“At any time in your life you can see what you don’t have and feel sorry for yourself, or see what you do have and be grateful. You have a choice. You can’t feel sorry for yourself and be grateful at the same time. “
November is my favorite time of the year . . . not because of the weather, nor because it is one month closer to some major holidays, but because it is the month celebrating Thanksgiving. It used to be that I thought of this day as Turkey Day, and did not value or understand the effects of being thankful.
Today, the spirit of Thanksgiving for me is about being grateful and appreciative of the things I have, my experiences and the people I have in my life. It is something that I reflect on more than once a year, and especially in November, in part, because there are reminders everywhere, when they aren’t being usurped by Christmas!
I have noticed that in my life that if I focus a little each day on the things I appreciate and am grateful for in my life, I feel better and I am better able to face adversity. For example, when my car was stolen, being thankful that I had insurance, that I had a good friends to talk to, that someone lent me their extra car, that it was my car that was taken and not my life, and focusing on what I still had, helped make the experience less traumatic for me than it could have been. It was easier to regulate my emotions.
Sometimes I slack off on focusing on what I appreciate and Thanksgiving is a time to renew my cultivation of gratitude.
The attitude of gratitude- Finally something that science and religion see a value in! According to Adler and Fagley’s article on Appreciation published in the Journal of Personality, appreciation is:
acknowledging the value and meaning of something—an event, a person, a behavior, an object—and feeling a positive emotional connection to it. Experiences of appreciation enhance positive mood and feelings of connection to the appreciated stimulus and/or to the nature of existence (i.e., as in a feeling of awe or wonder).
I want to make note that indebtedness is separate from gratitude. Appreciating or feeling grateful because of something or someone in no way makes the grateful person indebted or obligated. Some resist allowing themselves to feel appreciative because they are afraid that expressing thanks obligates them to another’s services. If that is the case for you, try to uncouple the sense of obligation and the sense of appreciation and focus on the warm feelings and sense of well being that can come with appreciation.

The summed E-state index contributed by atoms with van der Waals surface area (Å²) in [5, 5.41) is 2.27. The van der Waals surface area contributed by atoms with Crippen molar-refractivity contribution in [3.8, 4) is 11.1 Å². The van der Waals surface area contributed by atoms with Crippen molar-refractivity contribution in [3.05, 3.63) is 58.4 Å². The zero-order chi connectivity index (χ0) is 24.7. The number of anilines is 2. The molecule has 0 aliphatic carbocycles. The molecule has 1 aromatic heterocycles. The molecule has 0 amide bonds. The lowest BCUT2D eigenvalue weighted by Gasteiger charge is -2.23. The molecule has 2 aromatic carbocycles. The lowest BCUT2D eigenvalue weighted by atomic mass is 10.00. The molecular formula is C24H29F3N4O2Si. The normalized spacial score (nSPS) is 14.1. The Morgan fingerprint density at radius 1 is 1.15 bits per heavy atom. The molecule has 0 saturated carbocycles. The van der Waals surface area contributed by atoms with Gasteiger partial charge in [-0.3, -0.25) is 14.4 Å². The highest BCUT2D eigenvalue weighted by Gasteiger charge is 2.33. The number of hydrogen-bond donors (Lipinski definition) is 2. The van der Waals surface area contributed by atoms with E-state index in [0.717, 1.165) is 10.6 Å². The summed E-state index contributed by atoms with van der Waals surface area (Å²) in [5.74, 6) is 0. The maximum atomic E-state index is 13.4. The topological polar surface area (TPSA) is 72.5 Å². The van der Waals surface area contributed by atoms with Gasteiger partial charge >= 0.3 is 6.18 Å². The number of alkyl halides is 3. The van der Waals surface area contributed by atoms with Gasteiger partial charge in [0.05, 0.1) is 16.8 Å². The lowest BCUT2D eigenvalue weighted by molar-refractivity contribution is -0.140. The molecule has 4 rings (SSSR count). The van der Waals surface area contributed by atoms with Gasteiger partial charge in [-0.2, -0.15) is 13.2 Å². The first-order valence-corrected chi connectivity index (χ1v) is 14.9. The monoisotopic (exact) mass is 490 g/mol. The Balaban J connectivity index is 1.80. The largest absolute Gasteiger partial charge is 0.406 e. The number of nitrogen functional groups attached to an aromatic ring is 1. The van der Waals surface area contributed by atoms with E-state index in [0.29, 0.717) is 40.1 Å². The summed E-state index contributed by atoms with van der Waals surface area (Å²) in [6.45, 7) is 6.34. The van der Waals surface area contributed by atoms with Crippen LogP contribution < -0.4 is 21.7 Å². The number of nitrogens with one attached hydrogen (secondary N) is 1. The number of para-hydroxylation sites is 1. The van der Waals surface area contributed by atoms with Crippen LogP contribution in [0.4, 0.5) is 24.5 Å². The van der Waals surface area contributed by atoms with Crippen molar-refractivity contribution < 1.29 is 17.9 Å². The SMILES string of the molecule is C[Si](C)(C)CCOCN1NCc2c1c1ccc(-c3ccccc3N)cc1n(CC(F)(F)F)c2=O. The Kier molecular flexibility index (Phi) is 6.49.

Adler and Fagley have identified 8 distinct characteristics of appreciation that contribute to well-being to varying degrees. The first is a “‘have’ focus” which is the action of noticing what we have, acknowledging it and feeling good about it. Second, “awe” is the deep emotional or spiritual experience of valuing something in the moment, such as the depth, beauty and power of the ocean or the intricate simplicity of a daisy.
“Ritual” is a way to help us cultivate a sense of appreciation, either through religious installment or making choices to engage in repeated activities that help us focus on what there is to be grateful for. “Present moment” is a state similar to mindfulness-meditation where we practice keeping our attention in the here and now while focusing on appreciating the moments as they happen.
“Social/self comparison” where one looks at how they are better off now than in the past, or looking at others who they are better off than, however if one compared oneself to others that are doing better, this negatively impacted well-being. “Loss/adversity” where one realizes what they have been taking for granted because of loss, thus turning loss into a gain by making it a “benefit reminder.”
“Interpersonal” where one acknowledges the value that others have in our lives and feeling positively toward them for their contributions. The last subset of appreciation is “gratitude”. Adler and Fagley describe gratitude as:
Gratitude is a positive emotional reaction to a benefactor for something good that has been bestowed upon us. It involves first acknowledging this unique relationship and then remaining open to the vulnerability of having needs that are met by something outside of oneself.
I notice that the subsets of appreciation that I tend cultivate “‘have’ focus”, “interpersonal” and “gratitude.” When my basic needs are met I can focus easily on what I have in my life, such as a job, health insurance, an education, clothing that I like and other things. I can focus on how wonderful my friends are, and how they enhance my experience of life– by challenging me and supporting me. When I need help, rather than feeling shamed for not being 100% self sufficient, I can feel grateful when I receive help from others or things just happen to go in my favor.
I prefer to stay away from “social/self comparison.” Of course, being human, I inevitably do look at the world this way. When I notice, I try and gently shift my focus to something else. I do this even though comparing oneself to those less fortunate, or to a former self who is less fortunate can help one appreciate the life that exists now. I have found the comparison dynamic can also decrease my sense of well-being by making it easy to comparing me to others less favorably. In addition, for me, an attitude based in comparison helps create a sense of judgment of myself and others which hinders my ability to accept and appreciate myself.
Overall, it seems beneficial to keep the things we are grateful for close to our thoughts and hearts more often than once a year. By doing so, we have the opportunity to increase our sense of well-being. In addition to giving thanks, I hope to keep thanks in mind too.